In this lesson, I intend to focus on the music and dance of the Inupiaq people and incorporate elements of rhythm, movement, and performance.
Age Level: appropriate for 6th grade music performance class, or 6th through 8th grade music appreciation class
Materials needed: 1 large frame drum, sheet music for traditional Inupiaq song
Duration: 1-5 class periods
Goal: Internalizing rhythm
1. To teach students fundamental musical concepts/skills of inner pulse and eurythmics through guided movement, kinesthetic learning, and performance
2. To teach students how to actively listen to a leader, to each other, and to the pulse of the music
3. To teach students the movements to a traditional Inupiaq dance
4. To teach students how to sing and play a traditional Inupiaq dance
5. To highlight the storytelling aspects of music
6. To show how music reveals the stories and cultural values of a people
1. Students should be able to move in time with a steady pulse
2. Students should be able to demonstrate a steady pulse while playing simple rhythms on a drum
3. Students should be able to move in time with the rhythm of a traditional Inupiaq song
4. Students should be able to demonstrate the correct movements to a traditional Inupiaq dance
5. Students should be able to sing and play (on a drum or another instrument) a traditional Inupiaq song
In this lesson, students will participate in a series of 6 sequential activities, which will be either game-based or performance-based. The lesson will meld learning basic music skills, such as inner pulse and eurythmics, with learning an Inupiaq traditional song and dance with the goal of performing it.
For the game elements of this lesson, one person will play a rhythm on a drum while the rest of the class listens and moves in time with the drumbeat. For the performative elements of this lesson, students will learn the notes, rhythms, movements, and cultural context of a traditional Inupiaq song and dance.
The 6 sequential activities are as follows:
1. The class will play a movement game with a drum. The teacher will be the leader for this round of the game. The teacher plays a rhythm on the drum, and the students must take one step per beat they hear on the drum. The leader can change the rhythm, increase the tempo, or decrease the tempo at any time. The students must stay with the drumbeat at all times.
2. The class will play a different version of the movement game with the drum. This time, each student will take a turn being the leader and playing the drum. On his or her turn, each student plays a rhythm on the drum, and the rest of the class must take one step per beat they hear on the drum. The leader can change the rhythm, increase the tempo, or decrease the tempo at any time. The rest of the class must stay with the drumbeat at all times.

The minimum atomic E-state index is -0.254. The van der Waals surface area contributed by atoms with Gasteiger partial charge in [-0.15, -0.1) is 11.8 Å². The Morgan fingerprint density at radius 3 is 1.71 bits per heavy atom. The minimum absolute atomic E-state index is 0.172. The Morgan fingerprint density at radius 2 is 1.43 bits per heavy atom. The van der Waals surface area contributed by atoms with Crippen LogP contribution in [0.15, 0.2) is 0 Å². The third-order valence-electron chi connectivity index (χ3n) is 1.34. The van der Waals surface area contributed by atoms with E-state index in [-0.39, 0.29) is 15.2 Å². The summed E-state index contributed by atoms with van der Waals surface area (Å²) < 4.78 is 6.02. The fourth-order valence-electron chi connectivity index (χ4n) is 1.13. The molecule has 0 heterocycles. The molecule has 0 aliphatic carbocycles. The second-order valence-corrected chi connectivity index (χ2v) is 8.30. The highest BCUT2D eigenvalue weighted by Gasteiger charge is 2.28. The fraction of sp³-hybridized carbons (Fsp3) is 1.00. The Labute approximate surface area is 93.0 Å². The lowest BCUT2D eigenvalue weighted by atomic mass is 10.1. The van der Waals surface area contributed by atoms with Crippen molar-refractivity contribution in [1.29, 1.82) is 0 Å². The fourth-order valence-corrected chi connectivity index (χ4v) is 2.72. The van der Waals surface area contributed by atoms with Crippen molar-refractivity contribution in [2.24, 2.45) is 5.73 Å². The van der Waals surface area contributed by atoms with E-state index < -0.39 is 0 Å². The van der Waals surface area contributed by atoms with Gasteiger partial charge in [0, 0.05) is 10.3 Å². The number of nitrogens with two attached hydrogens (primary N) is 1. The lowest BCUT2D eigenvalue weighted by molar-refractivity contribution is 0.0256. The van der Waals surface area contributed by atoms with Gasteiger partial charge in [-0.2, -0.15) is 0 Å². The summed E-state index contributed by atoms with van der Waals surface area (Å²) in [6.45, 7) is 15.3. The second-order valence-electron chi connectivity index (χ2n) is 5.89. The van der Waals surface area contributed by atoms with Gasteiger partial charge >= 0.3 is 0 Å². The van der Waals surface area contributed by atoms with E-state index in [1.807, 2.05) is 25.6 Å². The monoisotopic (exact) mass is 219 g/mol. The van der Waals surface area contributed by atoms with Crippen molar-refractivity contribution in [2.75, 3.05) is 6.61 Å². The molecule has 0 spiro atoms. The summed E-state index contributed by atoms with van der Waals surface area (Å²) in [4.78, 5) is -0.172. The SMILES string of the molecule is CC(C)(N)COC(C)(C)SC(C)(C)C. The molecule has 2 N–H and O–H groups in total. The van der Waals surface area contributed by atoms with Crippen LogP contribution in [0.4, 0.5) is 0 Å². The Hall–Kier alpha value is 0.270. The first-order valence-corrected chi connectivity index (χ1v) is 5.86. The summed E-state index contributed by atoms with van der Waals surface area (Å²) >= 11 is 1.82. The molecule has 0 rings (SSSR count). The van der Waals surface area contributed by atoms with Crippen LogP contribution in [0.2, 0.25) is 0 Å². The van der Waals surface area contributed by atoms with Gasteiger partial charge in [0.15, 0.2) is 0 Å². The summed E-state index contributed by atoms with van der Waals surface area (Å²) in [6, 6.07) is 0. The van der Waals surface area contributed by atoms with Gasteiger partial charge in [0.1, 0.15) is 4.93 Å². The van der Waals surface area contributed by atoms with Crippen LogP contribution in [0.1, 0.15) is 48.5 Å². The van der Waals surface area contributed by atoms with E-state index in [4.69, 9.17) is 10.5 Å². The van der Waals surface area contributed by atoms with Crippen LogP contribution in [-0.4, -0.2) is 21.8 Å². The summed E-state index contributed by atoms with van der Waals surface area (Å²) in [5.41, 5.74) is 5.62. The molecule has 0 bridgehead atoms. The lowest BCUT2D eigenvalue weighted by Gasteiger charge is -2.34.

3. The class will play a third version of the movement game with the drum, this time using the percussion rhythm of an Inupiaq song as the basis of the activity. The teacher will be the leader again for this round of the game. The teacher plays the rhythm of the percussion part on the drum, and the students must take one step per beat that they hear. The students’ goal is to physically internalize the rhythm of the Inupiaq song.
4. The class will play a fourth version of the movement game with the drum. The teacher will be the leader. In this round, the teacher will play the melodic rhythm of the Inupiaq song on the drum. The students must take one step per beat that they hear. This will help the students to physically internalize the rhythm of the melody part.
5. The students will learn the body movements of the Inupiaq dance, which goes with the Inupiaq song to which they are being introduced.
6. The students will learn to sing, play, and dance the Inupiaq song introduced earlier in the lesson. They will apply what they learned about eurythmics and inner pulse in the earlier movement/rhythm games to the song.
2 thoughts on “Lesson Plan – Music – Arctic Region”
Kate – Sounds like fun for the students and a great way to teach the content.
Just tossing out a few ideas here:
If you could find video of real dancers you might let them see the video after they had tried it themselves. Or play the video of dancers without sound and see if they could clap the rhythm before turning the sound back on.
Also wondering if you could video tape them to show them how they looked in their steps.
I also thought of making it a bit of a game so some had to sit down when they got steps wrong, but I hate singling out failure. Would there be some positive way to acknowledge students who are able to accurately do the steps?
I love it! Especially how it gets the kids moving. My mom took an Alaska Native Music Appreciation class as part of her continuing education as a music teacher and I remember her talking about how most music wasn’t available on CD or notated because of a kind of cultural copyright–like you can listen but you can’t have a copy for yourself. Is that something you’ve run into? I’m not sure if this was applicable to only one region, but if it does correspond are you going to talk to the kids about it?